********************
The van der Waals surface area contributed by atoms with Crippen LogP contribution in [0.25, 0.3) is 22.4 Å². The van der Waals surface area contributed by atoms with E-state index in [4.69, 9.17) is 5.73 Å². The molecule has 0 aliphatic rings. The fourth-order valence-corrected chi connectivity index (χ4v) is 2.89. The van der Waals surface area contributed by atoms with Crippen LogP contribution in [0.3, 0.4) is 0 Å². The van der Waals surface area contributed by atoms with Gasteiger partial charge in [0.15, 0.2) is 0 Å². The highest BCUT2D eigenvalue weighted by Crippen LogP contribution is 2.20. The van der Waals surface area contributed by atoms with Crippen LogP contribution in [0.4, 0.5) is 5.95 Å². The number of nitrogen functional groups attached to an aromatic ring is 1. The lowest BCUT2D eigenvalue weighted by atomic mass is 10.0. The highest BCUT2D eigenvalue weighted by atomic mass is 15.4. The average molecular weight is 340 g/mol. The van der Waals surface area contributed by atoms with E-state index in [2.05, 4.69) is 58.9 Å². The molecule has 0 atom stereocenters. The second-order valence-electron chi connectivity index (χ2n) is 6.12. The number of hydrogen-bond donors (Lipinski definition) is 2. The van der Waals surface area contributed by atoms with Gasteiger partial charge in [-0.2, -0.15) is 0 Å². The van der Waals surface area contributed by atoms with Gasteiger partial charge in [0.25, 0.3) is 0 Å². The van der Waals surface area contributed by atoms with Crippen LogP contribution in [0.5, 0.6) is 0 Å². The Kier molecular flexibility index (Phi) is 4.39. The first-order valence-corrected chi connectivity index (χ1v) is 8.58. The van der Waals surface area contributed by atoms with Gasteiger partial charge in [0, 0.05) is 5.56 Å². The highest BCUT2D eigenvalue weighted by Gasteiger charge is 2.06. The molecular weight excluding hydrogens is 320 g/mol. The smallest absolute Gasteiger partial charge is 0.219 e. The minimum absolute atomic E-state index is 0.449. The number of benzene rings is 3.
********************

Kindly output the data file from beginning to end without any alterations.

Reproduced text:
The van der Waals surface area contributed by atoms with Crippen LogP contribution in [0.25, 0.3) is 22.4 Å². The van der Waals surface area contributed by atoms with E-state index in [4.69, 9.17) is 5.73 Å². The molecule has 0 aliphatic rings. The fourth-order valence-corrected chi connectivity index (χ4v) is 2.89. The van der Waals surface area contributed by atoms with Crippen LogP contribution in [0.3, 0.4) is 0 Å². The van der Waals surface area contributed by atoms with Gasteiger partial charge in [0.15, 0.2) is 0 Å². The highest BCUT2D eigenvalue weighted by Crippen LogP contribution is 2.20. The van der Waals surface area contributed by atoms with Crippen LogP contribution in [0.4, 0.5) is 5.95 Å². The number of nitrogen functional groups attached to an aromatic ring is 1. The lowest BCUT2D eigenvalue weighted by atomic mass is 10.0. The highest BCUT2D eigenvalue weighted by atomic mass is 15.4. The average molecular weight is 340 g/mol. The van der Waals surface area contributed by atoms with E-state index in [2.05, 4.69) is 58.9 Å². The molecule has 0 atom stereocenters. The second-order valence-electron chi connectivity index (χ2n) is 6.12. The number of hydrogen-bond donors (Lipinski definition) is 2. The van der Waals surface area contributed by atoms with Gasteiger partial charge in [-0.2, -0.15) is 0 Å². The van der Waals surface area contributed by atoms with Gasteiger partial charge in [0.25, 0.3) is 0 Å². The van der Waals surface area contributed by atoms with Crippen LogP contribution in [0.5, 0.6) is 0 Å². The Kier molecular flexibility index (Phi) is 4.39. The first-order valence-corrected chi connectivity index (χ1v) is 8.58. The van der Waals surface area contributed by atoms with Gasteiger partial charge in [0, 0.05) is 5.56 Å². The highest BCUT2D eigenvalue weighted by Gasteiger charge is 2.06. The molecular weight excluding hydrogens is 320 g/mol. The smallest absolute Gasteiger partial charge is 0.219 e. The minimum absolute atomic E-state index is 0.449. The number of benzene rings is 3.